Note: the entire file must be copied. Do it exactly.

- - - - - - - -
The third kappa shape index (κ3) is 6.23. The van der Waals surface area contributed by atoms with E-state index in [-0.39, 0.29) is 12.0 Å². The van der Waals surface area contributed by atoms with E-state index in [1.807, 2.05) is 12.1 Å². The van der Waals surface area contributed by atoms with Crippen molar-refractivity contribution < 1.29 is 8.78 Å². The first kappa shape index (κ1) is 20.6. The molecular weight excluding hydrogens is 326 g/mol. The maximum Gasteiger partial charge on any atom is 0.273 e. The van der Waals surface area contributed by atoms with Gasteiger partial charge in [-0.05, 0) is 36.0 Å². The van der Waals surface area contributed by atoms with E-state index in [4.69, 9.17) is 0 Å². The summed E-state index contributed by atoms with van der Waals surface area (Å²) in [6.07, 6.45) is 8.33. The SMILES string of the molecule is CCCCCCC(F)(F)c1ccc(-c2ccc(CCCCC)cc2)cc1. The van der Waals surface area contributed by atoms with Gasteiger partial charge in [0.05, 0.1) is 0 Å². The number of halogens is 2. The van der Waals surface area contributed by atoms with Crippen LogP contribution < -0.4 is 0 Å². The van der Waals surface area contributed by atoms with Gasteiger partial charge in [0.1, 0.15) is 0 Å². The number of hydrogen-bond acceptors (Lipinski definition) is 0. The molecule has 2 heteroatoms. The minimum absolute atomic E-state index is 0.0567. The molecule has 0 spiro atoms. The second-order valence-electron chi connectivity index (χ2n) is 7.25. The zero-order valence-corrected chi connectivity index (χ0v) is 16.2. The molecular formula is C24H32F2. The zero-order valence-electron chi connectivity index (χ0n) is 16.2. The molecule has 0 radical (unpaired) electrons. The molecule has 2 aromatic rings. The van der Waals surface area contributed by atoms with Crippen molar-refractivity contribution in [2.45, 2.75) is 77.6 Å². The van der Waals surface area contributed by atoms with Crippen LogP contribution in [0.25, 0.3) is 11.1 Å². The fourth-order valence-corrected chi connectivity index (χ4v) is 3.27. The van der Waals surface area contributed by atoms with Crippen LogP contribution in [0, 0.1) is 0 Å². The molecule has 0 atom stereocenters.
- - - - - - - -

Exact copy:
The third kappa shape index (κ3) is 6.23. The van der Waals surface area contributed by atoms with E-state index in [-0.39, 0.29) is 12.0 Å². The van der Waals surface area contributed by atoms with E-state index in [1.807, 2.05) is 12.1 Å². The van der Waals surface area contributed by atoms with Crippen molar-refractivity contribution < 1.29 is 8.78 Å². The first kappa shape index (κ1) is 20.6. The molecular weight excluding hydrogens is 326 g/mol. The maximum Gasteiger partial charge on any atom is 0.273 e. The van der Waals surface area contributed by atoms with Gasteiger partial charge in [-0.05, 0) is 36.0 Å². The van der Waals surface area contributed by atoms with E-state index in [4.69, 9.17) is 0 Å². The summed E-state index contributed by atoms with van der Waals surface area (Å²) in [6.07, 6.45) is 8.33. The SMILES string of the molecule is CCCCCCC(F)(F)c1ccc(-c2ccc(CCCCC)cc2)cc1. The van der Waals surface area contributed by atoms with Gasteiger partial charge in [0.05, 0.1) is 0 Å². The number of halogens is 2. The van der Waals surface area contributed by atoms with Crippen LogP contribution < -0.4 is 0 Å². The van der Waals surface area contributed by atoms with Gasteiger partial charge in [0.1, 0.15) is 0 Å². The number of hydrogen-bond acceptors (Lipinski definition) is 0. The molecule has 2 heteroatoms. The minimum absolute atomic E-state index is 0.0567. The molecule has 0 spiro atoms. The second-order valence-electron chi connectivity index (χ2n) is 7.25. The zero-order valence-corrected chi connectivity index (χ0v) is 16.2. The molecular formula is C24H32F2. The zero-order valence-electron chi connectivity index (χ0n) is 16.2. The molecule has 0 radical (unpaired) electrons. The molecule has 2 aromatic rings. The van der Waals surface area contributed by atoms with Crippen molar-refractivity contribution in [2.45, 2.75) is 77.6 Å². The van der Waals surface area contributed by atoms with Crippen LogP contribution in [0.25, 0.3) is 11.1 Å². The fourth-order valence-corrected chi connectivity index (χ4v) is 3.27. The van der Waals surface area contributed by atoms with Crippen LogP contribution in [0, 0.1) is 0 Å². The molecule has 0 atom stereocenters.